Evaluation of the Association of Micro-Level Crime and Infant Maltreatment in Texas

Rachel Rana, The University of Texas School of Public Health

Abstract

Infancy, or the period of 3 days to one year of age, serves as the life stage with the greatest risk for maltreatment. Community contextual and structural factors have been linked to infant maltreatment outcomes, however, neither have been completely explored through the lens of law enforcement, particularly micro-level crime in the form of traffic stops. As the most common interaction with law enforcement, its frequency and nature should be examined to determine if its presence in a community is associated with infant maltreatment rates at the community level (Bureau of Justice Statistics). It was hypothesized that all variables considered would be significantly associated with infant maltreatment. Thus, this paper examines the relationship between non-speeding micro-level crimes and the rate of infant maltreatment at the zip code level in Texas. It also contributes to the discourse on the role of law-enforcement in community level outcomes.^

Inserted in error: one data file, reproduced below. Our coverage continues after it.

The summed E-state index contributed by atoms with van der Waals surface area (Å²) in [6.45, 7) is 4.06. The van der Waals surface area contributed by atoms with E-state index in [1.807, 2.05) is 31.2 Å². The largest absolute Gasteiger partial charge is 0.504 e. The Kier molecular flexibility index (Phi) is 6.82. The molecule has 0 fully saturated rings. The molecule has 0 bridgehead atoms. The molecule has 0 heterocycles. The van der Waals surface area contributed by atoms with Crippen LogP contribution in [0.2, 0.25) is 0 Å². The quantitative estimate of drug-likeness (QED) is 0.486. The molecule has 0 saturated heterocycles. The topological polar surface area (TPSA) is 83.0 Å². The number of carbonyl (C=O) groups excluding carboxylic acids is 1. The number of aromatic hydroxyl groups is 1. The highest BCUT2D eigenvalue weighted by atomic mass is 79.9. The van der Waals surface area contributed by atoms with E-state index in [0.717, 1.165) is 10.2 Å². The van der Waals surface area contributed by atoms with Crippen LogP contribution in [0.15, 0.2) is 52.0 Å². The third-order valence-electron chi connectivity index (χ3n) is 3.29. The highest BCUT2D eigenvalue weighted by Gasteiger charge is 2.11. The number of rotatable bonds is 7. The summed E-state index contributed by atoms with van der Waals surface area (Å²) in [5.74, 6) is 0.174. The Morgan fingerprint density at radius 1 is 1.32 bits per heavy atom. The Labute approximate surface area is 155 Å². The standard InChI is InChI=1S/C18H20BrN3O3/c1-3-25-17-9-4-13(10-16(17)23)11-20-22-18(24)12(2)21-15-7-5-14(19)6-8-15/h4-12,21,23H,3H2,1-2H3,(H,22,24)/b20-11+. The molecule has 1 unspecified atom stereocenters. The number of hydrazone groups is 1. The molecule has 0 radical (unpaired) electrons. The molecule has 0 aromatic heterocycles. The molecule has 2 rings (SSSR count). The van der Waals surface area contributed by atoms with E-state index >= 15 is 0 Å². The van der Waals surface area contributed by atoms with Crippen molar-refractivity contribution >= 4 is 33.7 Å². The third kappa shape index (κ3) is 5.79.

Subject Area

Public health|Criminology

Recommended Citation

Rana, Rachel, "Evaluation of the Association of Micro-Level Crime and Infant Maltreatment in Texas" (2018). Texas Medical Center Dissertations (via ProQuest). AAI10790873.
https://digitalcommons.library.tmc.edu/dissertations/AAI10790873

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